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People Who Need People Are the Luckiest People in the World

Hey Everyone! It’s that time of year! The 2013 HATE list compiled in no particular order.  You Could Have Been Anyone To Me

1. Constant use of the phrase, “I’m obsessed with.”  I’m obsessed with Pinterest.  I’m obsessed with Snapchat. I’m obsessed with pumpkin chai latte. You can not be obsessed with a pumpkin chai latte. If you want to understand obsession, read The End of the Affair. Then talk to me a about disgusting Starbucks beverages.

2. Transparency. Suddenly everything has to be transparent. Since when isn’t clear good enough. When did clear get demoted? Did clear get the memo?

3. Pumpkin chai latte.

4. I don’t hate Taylor Swift, but I’ve had it, too.

5. Hating on Obama. I loved him, I love him, and I will always love him.

6. What the fuck is the Duck Dynasty and why is it all over the bestseller list?

7. Adam Levine named People Magazine’s sexiest man of the year. Okay, he is the first Jew to be named which I suppose is something. Seriously, there are men in publishing who are sexier than Adam Levine.

8. People asking me if I read “The Goldfinch.”

9. People sending me an email that says, “Call me.” Okay, you’re emailing me to to call you. Why don’t you just fucking call me. Just pick up the fucking phone. In the words of Ernestine, “One ringy dingy.” Are we CLEAR?

10. The continued shortening of every work in the dic.

And just for the record, I love all of you who come here and leave your snail slime in the form comments that are harrowing and hilarious and truly supportive of all the people who check in at the Lerner Rehab Facility for Writers and Artists and stay for a day or a lifetime.

Now, please, let’s see if we can get to 100 items on the hate list. What do you find irritating, obnoxious (besides me), heinous, and hideous?

Love the One You’re With

When I was in college, I had a friend whose father was a dry cleaner. He referred to his work as  “pressing the piss out of other men’s pants.”


If I See You At All

CONGRATULATIONS To my most G client, William Todd Schultz on the publication of his new biography of Elliott Smith, TORMENT SAINT.

Here’s a spotify list: http://open.spotify.com/user/meg.ernst/playlist/6fpTyvd96SC2ZZ4pXUtYnk

Please tell every Elliott Smith fan you know. Or people interested in the Portland indie music scene. Or understanding the tragic lives of young, gifted artists who didn’t make it. Todd has also written books about two of my favorite artists, Diane Arbus and Truman Capote. Brilliant psychological portraits that don’t attempt to explain a person’s life or choices, but brings you in as close as possible to understanding the forces and obsessions that compelled each artist to do their work, and how their work failed to save them.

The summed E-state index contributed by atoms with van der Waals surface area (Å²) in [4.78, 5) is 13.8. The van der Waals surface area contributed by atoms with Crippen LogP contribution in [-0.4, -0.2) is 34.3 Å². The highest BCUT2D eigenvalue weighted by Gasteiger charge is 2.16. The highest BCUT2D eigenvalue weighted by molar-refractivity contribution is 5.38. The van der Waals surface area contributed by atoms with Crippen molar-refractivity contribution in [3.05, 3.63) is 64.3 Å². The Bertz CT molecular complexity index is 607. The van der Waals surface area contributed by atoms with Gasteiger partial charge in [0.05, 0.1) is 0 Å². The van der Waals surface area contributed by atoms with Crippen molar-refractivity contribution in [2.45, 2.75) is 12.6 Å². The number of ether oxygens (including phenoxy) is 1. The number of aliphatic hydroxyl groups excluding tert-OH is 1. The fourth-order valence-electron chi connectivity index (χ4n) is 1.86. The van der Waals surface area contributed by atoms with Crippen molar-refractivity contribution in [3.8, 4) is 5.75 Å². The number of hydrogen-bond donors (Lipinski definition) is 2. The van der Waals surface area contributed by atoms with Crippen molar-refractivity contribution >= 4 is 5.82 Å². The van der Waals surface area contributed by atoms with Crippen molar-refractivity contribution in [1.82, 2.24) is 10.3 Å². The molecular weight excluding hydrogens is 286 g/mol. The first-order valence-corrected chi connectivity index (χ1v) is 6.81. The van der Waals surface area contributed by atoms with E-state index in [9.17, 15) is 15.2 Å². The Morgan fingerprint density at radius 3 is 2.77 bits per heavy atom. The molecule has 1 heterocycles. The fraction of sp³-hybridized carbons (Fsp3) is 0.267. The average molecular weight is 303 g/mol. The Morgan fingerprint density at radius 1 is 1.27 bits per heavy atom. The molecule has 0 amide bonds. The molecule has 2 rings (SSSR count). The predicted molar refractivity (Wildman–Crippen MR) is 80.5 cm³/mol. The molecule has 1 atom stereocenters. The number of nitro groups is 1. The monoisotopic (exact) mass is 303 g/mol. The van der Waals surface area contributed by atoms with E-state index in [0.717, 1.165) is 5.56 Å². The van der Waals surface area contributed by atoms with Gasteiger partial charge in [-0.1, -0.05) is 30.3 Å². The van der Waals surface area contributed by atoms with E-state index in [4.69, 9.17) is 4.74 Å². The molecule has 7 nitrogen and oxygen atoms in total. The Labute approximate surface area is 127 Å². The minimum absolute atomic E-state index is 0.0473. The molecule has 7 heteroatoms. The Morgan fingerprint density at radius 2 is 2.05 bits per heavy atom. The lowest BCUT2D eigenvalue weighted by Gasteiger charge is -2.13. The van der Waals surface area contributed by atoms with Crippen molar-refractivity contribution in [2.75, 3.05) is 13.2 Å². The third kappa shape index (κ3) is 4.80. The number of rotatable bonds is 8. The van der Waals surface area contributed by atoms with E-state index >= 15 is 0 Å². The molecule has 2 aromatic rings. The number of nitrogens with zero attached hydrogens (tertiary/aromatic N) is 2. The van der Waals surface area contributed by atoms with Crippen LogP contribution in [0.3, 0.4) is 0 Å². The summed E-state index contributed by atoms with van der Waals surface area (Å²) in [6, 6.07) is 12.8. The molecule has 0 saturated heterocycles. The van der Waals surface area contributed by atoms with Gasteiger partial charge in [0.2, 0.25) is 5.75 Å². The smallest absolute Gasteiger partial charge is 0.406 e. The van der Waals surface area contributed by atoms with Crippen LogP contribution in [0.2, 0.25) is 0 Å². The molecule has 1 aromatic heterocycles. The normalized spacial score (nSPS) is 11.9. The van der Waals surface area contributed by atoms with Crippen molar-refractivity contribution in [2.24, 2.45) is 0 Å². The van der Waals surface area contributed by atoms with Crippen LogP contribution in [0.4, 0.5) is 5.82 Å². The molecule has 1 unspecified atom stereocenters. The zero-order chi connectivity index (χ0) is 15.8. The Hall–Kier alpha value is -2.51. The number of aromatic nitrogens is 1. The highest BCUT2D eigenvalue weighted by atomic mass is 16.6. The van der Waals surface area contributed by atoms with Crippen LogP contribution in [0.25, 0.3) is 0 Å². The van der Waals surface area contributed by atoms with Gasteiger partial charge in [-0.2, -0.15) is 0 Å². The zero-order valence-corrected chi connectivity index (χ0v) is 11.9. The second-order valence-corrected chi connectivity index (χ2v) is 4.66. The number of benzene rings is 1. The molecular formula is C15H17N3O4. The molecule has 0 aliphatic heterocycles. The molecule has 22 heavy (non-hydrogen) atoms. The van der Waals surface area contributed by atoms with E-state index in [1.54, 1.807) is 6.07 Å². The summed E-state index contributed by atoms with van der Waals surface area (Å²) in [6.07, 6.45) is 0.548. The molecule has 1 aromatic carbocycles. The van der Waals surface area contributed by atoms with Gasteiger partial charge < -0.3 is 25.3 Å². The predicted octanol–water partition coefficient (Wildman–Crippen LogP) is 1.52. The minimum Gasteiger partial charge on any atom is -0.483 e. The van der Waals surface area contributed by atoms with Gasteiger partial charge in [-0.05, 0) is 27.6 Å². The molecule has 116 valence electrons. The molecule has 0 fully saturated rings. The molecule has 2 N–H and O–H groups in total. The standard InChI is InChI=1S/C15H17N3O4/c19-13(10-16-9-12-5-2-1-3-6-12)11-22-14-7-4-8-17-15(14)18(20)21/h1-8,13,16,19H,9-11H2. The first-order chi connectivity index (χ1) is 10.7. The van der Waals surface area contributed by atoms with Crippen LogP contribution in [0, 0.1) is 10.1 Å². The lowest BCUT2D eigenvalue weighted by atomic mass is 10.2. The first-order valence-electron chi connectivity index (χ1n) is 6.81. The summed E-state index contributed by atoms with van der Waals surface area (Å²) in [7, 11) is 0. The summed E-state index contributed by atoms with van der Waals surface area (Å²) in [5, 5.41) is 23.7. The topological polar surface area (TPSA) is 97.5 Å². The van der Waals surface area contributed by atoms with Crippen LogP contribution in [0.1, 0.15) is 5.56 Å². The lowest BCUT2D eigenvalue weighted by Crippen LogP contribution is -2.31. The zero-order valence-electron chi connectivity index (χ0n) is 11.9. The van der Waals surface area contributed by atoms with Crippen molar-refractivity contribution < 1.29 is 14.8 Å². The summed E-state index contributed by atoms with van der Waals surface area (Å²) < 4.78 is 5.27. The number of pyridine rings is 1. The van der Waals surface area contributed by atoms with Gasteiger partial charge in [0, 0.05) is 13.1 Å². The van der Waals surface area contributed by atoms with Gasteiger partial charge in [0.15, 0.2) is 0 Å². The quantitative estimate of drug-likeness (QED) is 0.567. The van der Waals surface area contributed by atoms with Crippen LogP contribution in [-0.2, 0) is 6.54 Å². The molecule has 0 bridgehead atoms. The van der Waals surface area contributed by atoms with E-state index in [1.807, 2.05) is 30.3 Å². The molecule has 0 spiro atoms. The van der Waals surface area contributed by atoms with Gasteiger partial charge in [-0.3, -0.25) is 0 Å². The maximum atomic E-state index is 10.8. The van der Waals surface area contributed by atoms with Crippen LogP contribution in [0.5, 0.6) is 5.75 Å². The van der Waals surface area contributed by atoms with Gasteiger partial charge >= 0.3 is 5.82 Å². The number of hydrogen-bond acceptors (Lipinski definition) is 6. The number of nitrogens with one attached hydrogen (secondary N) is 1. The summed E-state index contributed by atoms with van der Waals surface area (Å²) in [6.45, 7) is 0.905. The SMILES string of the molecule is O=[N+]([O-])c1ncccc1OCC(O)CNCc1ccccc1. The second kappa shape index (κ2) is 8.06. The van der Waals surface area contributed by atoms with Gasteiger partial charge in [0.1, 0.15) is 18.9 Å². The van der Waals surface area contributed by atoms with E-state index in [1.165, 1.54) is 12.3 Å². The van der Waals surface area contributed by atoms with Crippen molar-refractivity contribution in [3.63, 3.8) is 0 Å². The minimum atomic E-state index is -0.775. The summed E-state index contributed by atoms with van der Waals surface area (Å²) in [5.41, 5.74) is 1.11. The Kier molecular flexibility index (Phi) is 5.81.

October 3, 2013,

Randall Roberts, Los Angeles Times

Ten years ago this November singer-songwriter Elliott Smith, then 34, died in an Echo Park bungalow from two knife stabs to the chest. According to William Todd Schultz’s “Torment Saint: The Life of Elliott Smith,” a clear-eyed and devastating new biography of the gifted and troubled artist, his death, likely a suicide, was inevitable. The only questions were how and when. read more…


What’s the saddest song you know?

And I can’t change Even if I tried Even if I wanted to And I can’t change Even if I tried Even if I wanted to My love My love My love

Novels are flying at my head. Thousands of pages flapping like seagulls at Brighton Beach. Stories from land locked countries, from the mouths of bats, from trains that never leave the station. From the station itself. How did you come up with so many sentences, so many girls named Cara or Carla or Quintana, or Ray. Did it start on a stair, a hill, a bucket, a pail? What’s it about? Well, that’s a good question. The beach, the mountains, a multi-generational tale of raisin bran. You are nothing like a summer’s day. Why do sympathetic characters bring out the sadist in me? Does anyone really change? Are you my beginning, my middle or my ass wipe? Hi, I’m Betsy and I’m addicted to prose. Oh, Daisy. Grow up. There is a big canister somewhere. Dear Betsy: I am writing to see if you would be interested in my five novels, a 874,000 word quintet about two slugs fucking in a snot can. Do you feel me? Oh mighty novelists with your big boots and musky armpits. Where would we be without you?


I Love All the Things You Say and Do

Just want to mention that I spent four hours in Temple and forgot to atone. Spent the entire time thinking about writing, my writing, the writing of others, the cover of the NYT book review, a new client I shook hands with, the way my eyes feel most of the time which is dry and achy and sometimes slightly pulsing. The lady in front of me had a lace doily folded in the shape of a piece of pie and pinned to her head with a bobby pin. But it came loose and the pleats on the doily were hanging precariously off her head, the bobby pin also hanging on for dear life. Really, pray for my sins and pray for the dead with all that going on? Please, ladies, attend to your doilies! I beg of you.

What distracts you from yourself?

Bewitched, Bothered, and Bewildered Am I